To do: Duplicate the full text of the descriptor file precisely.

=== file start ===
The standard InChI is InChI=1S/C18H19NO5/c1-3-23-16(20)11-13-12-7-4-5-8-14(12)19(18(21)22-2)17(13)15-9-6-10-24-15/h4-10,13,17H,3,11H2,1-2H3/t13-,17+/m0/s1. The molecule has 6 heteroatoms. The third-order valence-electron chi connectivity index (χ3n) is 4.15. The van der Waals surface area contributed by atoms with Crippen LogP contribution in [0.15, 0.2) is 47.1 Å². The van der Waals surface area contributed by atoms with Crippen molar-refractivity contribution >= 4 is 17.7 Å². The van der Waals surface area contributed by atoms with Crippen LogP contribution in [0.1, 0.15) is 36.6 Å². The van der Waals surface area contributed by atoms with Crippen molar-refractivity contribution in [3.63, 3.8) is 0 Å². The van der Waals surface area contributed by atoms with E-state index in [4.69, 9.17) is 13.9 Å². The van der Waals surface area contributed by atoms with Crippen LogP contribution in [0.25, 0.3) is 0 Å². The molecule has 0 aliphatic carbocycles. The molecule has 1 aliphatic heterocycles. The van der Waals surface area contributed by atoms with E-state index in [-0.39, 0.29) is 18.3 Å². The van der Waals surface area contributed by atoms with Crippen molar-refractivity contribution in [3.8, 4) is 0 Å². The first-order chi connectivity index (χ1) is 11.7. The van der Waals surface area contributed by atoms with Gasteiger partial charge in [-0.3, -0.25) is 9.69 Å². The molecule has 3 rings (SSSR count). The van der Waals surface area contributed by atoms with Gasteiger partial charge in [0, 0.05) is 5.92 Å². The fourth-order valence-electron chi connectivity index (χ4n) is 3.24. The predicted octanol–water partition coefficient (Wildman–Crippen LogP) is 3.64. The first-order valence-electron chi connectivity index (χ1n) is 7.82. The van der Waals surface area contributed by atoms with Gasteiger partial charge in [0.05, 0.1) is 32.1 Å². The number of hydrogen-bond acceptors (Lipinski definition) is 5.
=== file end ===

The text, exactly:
The standard InChI is InChI=1S/C18H19NO5/c1-3-23-16(20)11-13-12-7-4-5-8-14(12)19(18(21)22-2)17(13)15-9-6-10-24-15/h4-10,13,17H,3,11H2,1-2H3/t13-,17+/m0/s1. The molecule has 6 heteroatoms. The third-order valence-electron chi connectivity index (χ3n) is 4.15. The van der Waals surface area contributed by atoms with Crippen LogP contribution in [0.15, 0.2) is 47.1 Å². The van der Waals surface area contributed by atoms with Crippen molar-refractivity contribution >= 4 is 17.7 Å². The van der Waals surface area contributed by atoms with Crippen LogP contribution in [0.1, 0.15) is 36.6 Å². The van der Waals surface area contributed by atoms with Crippen molar-refractivity contribution in [3.63, 3.8) is 0 Å². The van der Waals surface area contributed by atoms with E-state index in [4.69, 9.17) is 13.9 Å². The van der Waals surface area contributed by atoms with Crippen LogP contribution in [0.25, 0.3) is 0 Å². The molecule has 0 aliphatic carbocycles. The molecule has 1 aliphatic heterocycles. The van der Waals surface area contributed by atoms with E-state index in [-0.39, 0.29) is 18.3 Å². The van der Waals surface area contributed by atoms with Crippen molar-refractivity contribution in [3.8, 4) is 0 Å². The first-order chi connectivity index (χ1) is 11.7. The van der Waals surface area contributed by atoms with Gasteiger partial charge in [-0.3, -0.25) is 9.69 Å². The molecule has 3 rings (SSSR count). The van der Waals surface area contributed by atoms with Gasteiger partial charge in [0, 0.05) is 5.92 Å². The fourth-order valence-electron chi connectivity index (χ4n) is 3.24. The predicted octanol–water partition coefficient (Wildman–Crippen LogP) is 3.64. The first-order valence-electron chi connectivity index (χ1n) is 7.82. The van der Waals surface area contributed by atoms with Gasteiger partial charge in [0.05, 0.1) is 32.1 Å². The number of hydrogen-bond acceptors (Lipinski definition) is 5.